An addict speaks
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Conway, 70, has been in prison since he was rounded up in a sweep of 97 “pill mill” operators in June 2012. He surrendered his medical license in court and, facing 20 years in prison, stands a good chance of dying there. Still, Murphy said, she does not feel the punishment is severe enough.
“In our communities, 90 percent of our young people are either on these pills or heroin,” she wrote. “That is not an exaggeration. This is the fact of our youth. This monster took part in this assault on our children.”
While Randy disagrees with his mother, and feels that Conway is being adequately punished, he backs her up on the estimated severity of the local drug problem. “Literally every single friend I have is on drugs,” says the Lawrence High School graduate, who began using at age 14. “I started with Xanex, then Percocet and Oxy.” By the time he got clean, Randy says, he was using 20 $10 bags of street heroin per day.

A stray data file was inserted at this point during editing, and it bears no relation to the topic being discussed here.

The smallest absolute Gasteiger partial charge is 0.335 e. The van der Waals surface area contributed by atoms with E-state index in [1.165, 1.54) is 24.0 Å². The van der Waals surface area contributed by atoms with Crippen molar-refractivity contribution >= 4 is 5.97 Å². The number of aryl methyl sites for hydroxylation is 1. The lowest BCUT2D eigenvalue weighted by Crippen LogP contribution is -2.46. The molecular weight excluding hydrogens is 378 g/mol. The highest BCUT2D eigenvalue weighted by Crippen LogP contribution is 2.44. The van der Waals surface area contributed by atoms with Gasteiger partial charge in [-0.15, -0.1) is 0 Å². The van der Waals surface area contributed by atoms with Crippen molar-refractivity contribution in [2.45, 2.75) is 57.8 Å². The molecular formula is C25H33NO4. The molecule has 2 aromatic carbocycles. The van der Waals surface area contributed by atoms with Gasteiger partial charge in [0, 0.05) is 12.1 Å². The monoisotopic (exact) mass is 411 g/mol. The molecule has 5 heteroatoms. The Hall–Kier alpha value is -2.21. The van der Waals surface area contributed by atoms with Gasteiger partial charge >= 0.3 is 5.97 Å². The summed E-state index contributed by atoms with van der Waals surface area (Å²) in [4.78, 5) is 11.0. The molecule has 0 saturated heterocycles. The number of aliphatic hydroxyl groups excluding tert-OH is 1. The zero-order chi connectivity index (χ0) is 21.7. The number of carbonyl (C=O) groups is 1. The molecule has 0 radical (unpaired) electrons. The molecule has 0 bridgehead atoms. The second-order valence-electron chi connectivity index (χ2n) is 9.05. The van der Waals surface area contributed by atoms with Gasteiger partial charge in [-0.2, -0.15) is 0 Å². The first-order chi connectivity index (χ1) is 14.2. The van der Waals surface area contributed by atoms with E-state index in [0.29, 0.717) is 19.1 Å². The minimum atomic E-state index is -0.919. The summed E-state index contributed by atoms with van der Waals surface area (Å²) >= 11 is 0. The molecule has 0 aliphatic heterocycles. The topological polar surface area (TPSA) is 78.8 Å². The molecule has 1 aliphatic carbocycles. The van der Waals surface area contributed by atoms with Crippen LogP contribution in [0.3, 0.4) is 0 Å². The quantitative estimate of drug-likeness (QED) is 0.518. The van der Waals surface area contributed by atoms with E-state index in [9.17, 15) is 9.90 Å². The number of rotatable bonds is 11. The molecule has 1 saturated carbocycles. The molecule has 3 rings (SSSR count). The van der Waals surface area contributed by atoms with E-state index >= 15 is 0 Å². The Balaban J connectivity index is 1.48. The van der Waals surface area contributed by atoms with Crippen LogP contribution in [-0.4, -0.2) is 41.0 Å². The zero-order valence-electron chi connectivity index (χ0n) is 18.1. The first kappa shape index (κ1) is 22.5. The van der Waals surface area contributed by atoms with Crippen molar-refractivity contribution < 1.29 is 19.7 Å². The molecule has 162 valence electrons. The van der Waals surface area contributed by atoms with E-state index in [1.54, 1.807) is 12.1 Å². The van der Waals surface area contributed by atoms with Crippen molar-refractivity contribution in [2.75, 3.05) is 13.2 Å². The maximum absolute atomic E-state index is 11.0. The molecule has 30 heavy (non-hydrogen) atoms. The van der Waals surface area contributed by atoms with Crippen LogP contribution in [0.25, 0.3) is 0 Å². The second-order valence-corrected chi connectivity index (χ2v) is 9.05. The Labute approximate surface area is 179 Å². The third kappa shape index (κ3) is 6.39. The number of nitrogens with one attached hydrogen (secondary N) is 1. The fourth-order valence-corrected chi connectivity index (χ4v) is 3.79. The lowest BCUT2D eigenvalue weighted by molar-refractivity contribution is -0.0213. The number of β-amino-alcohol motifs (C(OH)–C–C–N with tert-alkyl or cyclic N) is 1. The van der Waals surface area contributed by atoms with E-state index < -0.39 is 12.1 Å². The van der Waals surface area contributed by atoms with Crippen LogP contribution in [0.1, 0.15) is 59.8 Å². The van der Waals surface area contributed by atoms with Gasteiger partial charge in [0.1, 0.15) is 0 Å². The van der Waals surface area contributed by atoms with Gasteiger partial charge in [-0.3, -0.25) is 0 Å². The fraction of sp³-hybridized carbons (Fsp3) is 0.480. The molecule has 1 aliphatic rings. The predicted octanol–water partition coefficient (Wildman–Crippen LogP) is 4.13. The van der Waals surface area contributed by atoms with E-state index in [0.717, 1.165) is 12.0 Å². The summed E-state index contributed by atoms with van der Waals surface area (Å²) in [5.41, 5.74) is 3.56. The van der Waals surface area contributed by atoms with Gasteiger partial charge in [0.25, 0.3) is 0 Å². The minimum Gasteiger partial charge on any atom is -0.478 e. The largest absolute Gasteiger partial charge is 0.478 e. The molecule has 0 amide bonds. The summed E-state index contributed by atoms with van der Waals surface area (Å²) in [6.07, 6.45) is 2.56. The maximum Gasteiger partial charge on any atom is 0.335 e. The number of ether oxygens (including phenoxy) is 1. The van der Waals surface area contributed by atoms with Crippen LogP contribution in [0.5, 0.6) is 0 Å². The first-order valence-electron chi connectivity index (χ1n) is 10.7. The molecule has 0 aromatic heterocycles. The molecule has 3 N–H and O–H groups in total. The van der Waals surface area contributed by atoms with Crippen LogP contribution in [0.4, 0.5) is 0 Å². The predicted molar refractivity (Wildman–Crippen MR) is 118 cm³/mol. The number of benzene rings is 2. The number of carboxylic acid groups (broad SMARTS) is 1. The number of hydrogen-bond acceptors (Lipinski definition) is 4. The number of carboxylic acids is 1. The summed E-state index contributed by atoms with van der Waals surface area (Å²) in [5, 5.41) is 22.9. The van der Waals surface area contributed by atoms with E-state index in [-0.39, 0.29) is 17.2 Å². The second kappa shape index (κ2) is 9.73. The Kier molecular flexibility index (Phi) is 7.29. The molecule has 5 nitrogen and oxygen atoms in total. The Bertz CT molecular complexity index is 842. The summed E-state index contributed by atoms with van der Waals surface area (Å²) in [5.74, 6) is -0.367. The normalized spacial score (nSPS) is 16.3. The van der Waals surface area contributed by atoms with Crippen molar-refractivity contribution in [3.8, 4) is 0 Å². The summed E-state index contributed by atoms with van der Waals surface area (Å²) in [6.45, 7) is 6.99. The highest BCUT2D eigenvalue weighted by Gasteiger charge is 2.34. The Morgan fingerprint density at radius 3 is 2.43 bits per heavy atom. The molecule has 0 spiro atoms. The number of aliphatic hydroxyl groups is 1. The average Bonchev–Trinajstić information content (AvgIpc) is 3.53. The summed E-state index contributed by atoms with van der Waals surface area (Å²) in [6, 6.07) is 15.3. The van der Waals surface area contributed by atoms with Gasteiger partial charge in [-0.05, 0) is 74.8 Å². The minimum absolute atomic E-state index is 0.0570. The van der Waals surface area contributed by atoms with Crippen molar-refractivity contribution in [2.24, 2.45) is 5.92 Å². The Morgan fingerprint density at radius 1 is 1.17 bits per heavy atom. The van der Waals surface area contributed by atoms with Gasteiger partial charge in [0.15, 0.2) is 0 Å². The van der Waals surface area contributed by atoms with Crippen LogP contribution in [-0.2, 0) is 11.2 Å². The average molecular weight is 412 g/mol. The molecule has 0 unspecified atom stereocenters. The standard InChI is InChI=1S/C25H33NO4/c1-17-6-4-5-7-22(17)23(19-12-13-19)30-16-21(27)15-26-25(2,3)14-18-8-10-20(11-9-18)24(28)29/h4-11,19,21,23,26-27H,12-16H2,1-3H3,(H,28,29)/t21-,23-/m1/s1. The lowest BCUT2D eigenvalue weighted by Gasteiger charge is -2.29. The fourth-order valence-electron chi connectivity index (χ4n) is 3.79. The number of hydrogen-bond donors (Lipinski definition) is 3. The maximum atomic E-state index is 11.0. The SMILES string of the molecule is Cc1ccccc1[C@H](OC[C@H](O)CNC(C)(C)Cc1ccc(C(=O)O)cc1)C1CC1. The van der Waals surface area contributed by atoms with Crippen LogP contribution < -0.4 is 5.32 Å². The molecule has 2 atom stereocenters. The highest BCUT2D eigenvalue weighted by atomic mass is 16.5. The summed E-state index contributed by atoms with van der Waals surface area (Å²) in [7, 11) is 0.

Inside the addict’s world
The progression from prescription drugs to street drugs is typical, said Claudia Rotundo, a Baldwin resident who has spent decades helping people battle substance abuse and who now orchestrates prevention programs focused on the youth. Young people start using relatively “safe” pills from their friends’ or parents’ medicine cabinets, Rotundo explained, then graduate to unregulated street narcotics once the prescription meds become too expensive or too hard to obtain.
As Randy detailed the intricacies of feeding his habit, he described himself as having been “smart about it.” He smiled when recalling a particularly well-orchestrated scheme involving a fake MRI, and seemed hazily happy when describing the high an OxyContin pill created when crushed and sniffed. (“No one eats them,” he said.)
“You have your little moves that you make,” he went on, connecting an invisible series of dots on the table with his bony fingers. “At times I was going to see seven different doctors in a month.”